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    A frustrating view of history. Many of the 70s & 80s debates against computing “priesthoods” were being carried out by people like Kay who wanted to take over the function of the priests themselves. The author’s disdain for button-pushing appliances leaves out the kinds of things that such devices allow their users to do, like writing stories, publishing online, organizing communities, creating visual art, or recording music. I was a Logo kid but also a Mac kid, and I found so much more potential in tinkering with photoshop than drawing yet another turtle spirograph.

    Apple once used the phrase “bicycle for the mind” when describing computers and I think it’s apt: a minority of cyclists love wrenching on their own bikes, but for a majority of people a bike is a way to get fit and go places. Let the bike shop techs fix your derailleur when it goes wonky.

    As a follow up I would be curious to learn whether the popularity of black box systems like Macintosh impeded the parallel evolution of hacking? I would guess no, but alternative histories are hard to prove.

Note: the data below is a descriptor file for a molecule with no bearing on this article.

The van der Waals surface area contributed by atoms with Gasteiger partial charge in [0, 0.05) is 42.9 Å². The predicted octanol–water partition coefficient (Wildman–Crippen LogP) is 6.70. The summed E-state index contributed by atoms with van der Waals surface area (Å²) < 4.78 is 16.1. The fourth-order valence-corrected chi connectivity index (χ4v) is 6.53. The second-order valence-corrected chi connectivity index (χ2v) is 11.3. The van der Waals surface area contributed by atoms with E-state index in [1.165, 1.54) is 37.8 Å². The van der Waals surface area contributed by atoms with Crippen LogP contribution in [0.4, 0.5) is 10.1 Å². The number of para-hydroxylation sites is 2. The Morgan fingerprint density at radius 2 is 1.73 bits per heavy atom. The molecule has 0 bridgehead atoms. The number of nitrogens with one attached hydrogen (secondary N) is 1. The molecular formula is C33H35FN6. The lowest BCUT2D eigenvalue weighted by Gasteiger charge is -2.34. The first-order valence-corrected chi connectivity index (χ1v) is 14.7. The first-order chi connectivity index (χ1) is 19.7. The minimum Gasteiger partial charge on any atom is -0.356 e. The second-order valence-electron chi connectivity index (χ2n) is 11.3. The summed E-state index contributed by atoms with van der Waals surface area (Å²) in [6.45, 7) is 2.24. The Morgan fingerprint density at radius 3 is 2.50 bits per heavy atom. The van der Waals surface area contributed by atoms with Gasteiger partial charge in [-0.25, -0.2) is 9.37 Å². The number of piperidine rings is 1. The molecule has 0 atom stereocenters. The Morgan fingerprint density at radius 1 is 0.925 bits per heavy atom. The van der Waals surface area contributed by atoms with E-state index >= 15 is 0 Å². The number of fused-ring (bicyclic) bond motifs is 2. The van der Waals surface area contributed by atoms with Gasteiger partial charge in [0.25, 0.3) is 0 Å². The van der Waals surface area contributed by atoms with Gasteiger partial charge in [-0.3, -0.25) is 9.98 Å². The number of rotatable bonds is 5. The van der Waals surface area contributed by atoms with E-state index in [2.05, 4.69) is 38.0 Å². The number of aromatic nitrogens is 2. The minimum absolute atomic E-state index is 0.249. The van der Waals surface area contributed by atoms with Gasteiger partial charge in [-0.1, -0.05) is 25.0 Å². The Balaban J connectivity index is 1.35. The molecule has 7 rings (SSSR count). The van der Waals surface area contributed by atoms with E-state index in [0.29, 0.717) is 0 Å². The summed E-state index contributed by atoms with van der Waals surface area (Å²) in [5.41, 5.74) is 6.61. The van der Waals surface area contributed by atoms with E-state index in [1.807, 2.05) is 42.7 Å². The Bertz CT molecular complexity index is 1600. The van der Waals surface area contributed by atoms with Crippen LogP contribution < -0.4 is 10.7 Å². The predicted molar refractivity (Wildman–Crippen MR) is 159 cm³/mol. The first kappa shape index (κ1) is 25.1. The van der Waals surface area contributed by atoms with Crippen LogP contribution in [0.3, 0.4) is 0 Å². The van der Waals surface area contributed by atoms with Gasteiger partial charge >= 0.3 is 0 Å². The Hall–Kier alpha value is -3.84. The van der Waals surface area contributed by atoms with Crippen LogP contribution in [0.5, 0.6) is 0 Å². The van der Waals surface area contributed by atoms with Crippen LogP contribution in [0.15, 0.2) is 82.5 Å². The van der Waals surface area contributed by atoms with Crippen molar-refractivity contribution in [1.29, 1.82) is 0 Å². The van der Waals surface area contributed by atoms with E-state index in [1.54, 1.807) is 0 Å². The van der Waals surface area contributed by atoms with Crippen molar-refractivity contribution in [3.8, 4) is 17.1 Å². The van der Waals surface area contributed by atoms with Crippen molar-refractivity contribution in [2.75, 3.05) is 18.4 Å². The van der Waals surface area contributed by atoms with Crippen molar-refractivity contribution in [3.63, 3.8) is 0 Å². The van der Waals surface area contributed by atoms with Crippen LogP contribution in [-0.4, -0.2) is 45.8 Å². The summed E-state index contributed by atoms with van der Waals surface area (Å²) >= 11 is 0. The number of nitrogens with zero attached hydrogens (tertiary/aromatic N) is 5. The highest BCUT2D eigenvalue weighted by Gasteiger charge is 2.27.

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      As a follow up I would be curious to learn whether the popularity of black box systems like Macintosh impeded the parallel evolution of hacking? I would guess no, but alternative histories are hard to prove.

      ResEdit had quite its own hacking scene, and an accessible one at that.

      edit because I forgot to include:

      I do agree a lot with what you say. I think we tend to forgot not everyone is into computers for the sake of computers - they want to do other stuff with their computer; it’s a means to an end. I certainly am, but I know not everyone is.

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        I spent so much time in ResEdit. One of my favorite fun activities was modifying PICT resources in games to make my own themed variants, like a ghoulish skull-kicking version of Pararena. If I had known about the hacking scene at that time I would have been so, so into it.